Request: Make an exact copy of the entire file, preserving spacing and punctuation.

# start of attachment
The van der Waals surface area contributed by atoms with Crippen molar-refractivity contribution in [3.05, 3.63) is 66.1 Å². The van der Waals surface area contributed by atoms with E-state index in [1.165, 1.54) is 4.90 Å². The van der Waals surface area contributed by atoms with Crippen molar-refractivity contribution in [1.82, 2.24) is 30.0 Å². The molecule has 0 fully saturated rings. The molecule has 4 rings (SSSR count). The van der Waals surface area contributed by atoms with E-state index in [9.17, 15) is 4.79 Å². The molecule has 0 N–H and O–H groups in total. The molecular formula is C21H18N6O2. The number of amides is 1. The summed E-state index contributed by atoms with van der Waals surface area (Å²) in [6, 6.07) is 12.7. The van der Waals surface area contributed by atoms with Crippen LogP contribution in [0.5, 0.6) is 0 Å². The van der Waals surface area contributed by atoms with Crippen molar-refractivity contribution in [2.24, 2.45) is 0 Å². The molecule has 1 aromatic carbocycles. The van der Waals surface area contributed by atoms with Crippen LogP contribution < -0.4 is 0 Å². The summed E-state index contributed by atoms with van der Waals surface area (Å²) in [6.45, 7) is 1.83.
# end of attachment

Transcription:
The van der Waals surface area contributed by atoms with Crippen molar-refractivity contribution in [3.05, 3.63) is 66.1 Å². The van der Waals surface area contributed by atoms with E-state index in [1.165, 1.54) is 4.90 Å². The van der Waals surface area contributed by atoms with Crippen molar-refractivity contribution in [1.82, 2.24) is 30.0 Å². The molecule has 0 fully saturated rings. The molecule has 4 rings (SSSR count). The van der Waals surface area contributed by atoms with E-state index in [9.17, 15) is 4.79 Å². The molecule has 0 N–H and O–H groups in total. The molecular formula is C21H18N6O2. The number of amides is 1. The summed E-state index contributed by atoms with van der Waals surface area (Å²) in [6, 6.07) is 12.7. The van der Waals surface area contributed by atoms with Crippen LogP contribution in [0.5, 0.6) is 0 Å². The van der Waals surface area contributed by atoms with Crippen molar-refractivity contribution in [2.24, 2.45) is 0 Å². The molecule has 1 aromatic carbocycles. The van der Waals surface area contributed by atoms with Crippen LogP contribution < -0.4 is 0 Å². The summed E-state index contributed by atoms with van der Waals surface area (Å²) in [6.45, 7) is 1.83.